This past winter I walked through the lowest and darkest valley of my life. Even now, half a year later, that valley is never far from view.
During those dark days I struggled with questions of purpose and meaning – and I mean really struggled, rather than in an academic or theoretical sense. Somewhere during that dark season I came across the umpteenth reference to Victor Frankl’s work, Man’s Search for Meaning. Finally, I decided to read the book for myself.
One aside, before I dive into my topic of the search for meaning. I cannot recommend this book strongly enough. That being said, while I have read some history of the Holocaust previously, I still found myself nauseated on more than one occasion as I read of the atrocities human beings are capable of inflicting on one another.
Meaning according to Victor Frankl
Frankl makes an interesting observation in his book. He notes that men who decided they had nothing left to live for invariably died soon thereafter. Frankl argues that the question for man is not whether he still has anything for which to live, but instead what does the world still require of the man. This distinction, on its surface, almost sounds semantic. The more I meditated on this idea though, the more I realized how profoundly different are the two ideas.
“Woe to him who saw no more sense in his life, no aim, no purpose, and therefore no point in carrying on. He was soon lost. The typical reply with which such a man rejected all encouraging arguments was, ‘I have nothing to expect from life any more.’ What sort of answer can one give to that?
“What was really needed was a fundamental change in our attitude toward life. We had to learn ourselves and, furthermore, we had to teach the despairing men, that it did not really matter what we expected from life, but rather what life expected from us. We needed to stop asking about the meaning of life, and instead to think of ourselves as those being questioned by life – daily and hourly. Our answer must consist, not in talk and meditation, but in right action and in right conduct. Life ultimately means taking the responsibility to find the right answer to its problems and to fulfill the tasks which it constantly sets for each individual.” – Victor Frankl, Man’s Search for Meaning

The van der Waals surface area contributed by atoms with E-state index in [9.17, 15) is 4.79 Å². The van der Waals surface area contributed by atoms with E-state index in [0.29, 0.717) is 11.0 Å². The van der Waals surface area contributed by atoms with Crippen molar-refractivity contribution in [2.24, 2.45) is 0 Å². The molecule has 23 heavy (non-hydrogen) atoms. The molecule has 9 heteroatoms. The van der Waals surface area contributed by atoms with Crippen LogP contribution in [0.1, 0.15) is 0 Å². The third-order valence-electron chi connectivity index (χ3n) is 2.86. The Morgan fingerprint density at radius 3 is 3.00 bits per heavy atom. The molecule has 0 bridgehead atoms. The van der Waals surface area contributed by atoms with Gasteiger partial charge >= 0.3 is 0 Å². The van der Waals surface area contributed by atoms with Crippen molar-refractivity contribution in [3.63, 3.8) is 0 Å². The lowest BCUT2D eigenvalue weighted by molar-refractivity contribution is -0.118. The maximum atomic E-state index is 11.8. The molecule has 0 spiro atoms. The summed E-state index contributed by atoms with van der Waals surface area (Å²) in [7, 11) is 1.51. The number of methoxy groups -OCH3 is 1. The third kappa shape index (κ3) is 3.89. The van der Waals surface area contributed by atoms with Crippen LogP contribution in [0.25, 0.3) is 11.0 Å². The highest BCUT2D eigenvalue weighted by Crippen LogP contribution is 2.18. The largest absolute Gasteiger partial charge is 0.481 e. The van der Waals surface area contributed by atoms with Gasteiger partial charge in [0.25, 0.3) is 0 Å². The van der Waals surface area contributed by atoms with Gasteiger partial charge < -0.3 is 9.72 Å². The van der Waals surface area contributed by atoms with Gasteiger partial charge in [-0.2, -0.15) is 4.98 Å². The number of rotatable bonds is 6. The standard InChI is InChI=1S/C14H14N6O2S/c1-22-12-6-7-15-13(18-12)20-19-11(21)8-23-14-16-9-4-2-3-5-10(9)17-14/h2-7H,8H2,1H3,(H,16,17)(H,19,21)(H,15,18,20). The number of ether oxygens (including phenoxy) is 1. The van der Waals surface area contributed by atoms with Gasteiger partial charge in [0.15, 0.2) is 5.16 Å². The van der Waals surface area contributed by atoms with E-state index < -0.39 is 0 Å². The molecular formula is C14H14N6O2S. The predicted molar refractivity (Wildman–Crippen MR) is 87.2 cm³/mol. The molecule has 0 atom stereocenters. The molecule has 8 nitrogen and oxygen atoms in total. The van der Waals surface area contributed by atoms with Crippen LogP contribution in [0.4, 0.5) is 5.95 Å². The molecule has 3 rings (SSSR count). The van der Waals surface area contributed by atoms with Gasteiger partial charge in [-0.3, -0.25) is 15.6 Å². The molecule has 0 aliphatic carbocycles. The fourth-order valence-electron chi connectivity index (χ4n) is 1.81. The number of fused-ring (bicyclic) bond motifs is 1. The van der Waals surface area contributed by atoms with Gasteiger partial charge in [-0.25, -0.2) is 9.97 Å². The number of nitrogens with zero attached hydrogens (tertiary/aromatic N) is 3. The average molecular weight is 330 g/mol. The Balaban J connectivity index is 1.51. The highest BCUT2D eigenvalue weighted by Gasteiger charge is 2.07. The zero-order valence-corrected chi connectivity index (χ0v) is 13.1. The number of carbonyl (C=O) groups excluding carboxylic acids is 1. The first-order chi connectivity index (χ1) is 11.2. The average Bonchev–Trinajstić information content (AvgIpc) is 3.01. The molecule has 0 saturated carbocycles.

This concept is at profoundly at odds with the prevailing mindset of our culture. We live in a society where the measure of life is one’s own satisfaction and pleasure. In other words, unless we consciously choose otherwise, our cultural experience will condition us toward being self-centered, self-serving, and self-pleasing. In this context, when man makes himself to be the center of his universe, it is logical to conclude that there is no point left to life if it looks like we have lost all that matters.
“This uniqueness and singleness which distinguishes each individual and gives a meaning to his existence has a bearing on creative work as much as it does on human love. When the impossibility of replacing a person is realized, it allows the responsibility which a man has for his existence and its continuance to appear in all its magnitude. A man becomes conscious of the responsibility he bears toward a human being who affectionately waits for him, or to an unfinished work, will never be able to throw away his life. He knows the ‘why’ for his existence, and will be able to bear almost any ‘how.’” – Victor Frankl, Man’s Search for Meaning
The argument here is not semantic. It is instead to turn our self-centered worldview upside down and instead embrace our responsibility as human beings. Considering our role in the world, and the irreplaceable part we are called to play, results in a very different perspective in suffering.
“He who has a why to live for can bear with almost any how.” – Friedrich Nietzsche
One of the things that kept me going this past year, after realizing the profound depth of this truth, was a new granddaughter. Every time I despaired of continuing on in the face of soul-crushing loss, every time I thought that every desire and sense of meaning which I once embraced had been torn away, I forced myself to ask what it was that the world still required of me. I would like to think that I still have something to offer to the world in my work, but I honestly don’t know what, if anything, that is at this point. What I do know, and what I could meaningfully embrace during my darkest days, instead concerned a person.
I could not shake the memory of a conversation I had with my daughter earlier in the winter. “Hayley only has one grandfather,” she said. “And a baby needs her grandfather.” I do not recall anything else from that conversation, and I do not know whether my daughter even recalls the conversation. Nonetheless, that statement was powerful medicine as I struggled to find meaning.
Regardless of whether I though there was anything left for me, there was still something required of me. There was a tiny baby, who had been through too much already, who required a grandfather – however imperfect, damaged, and scarred.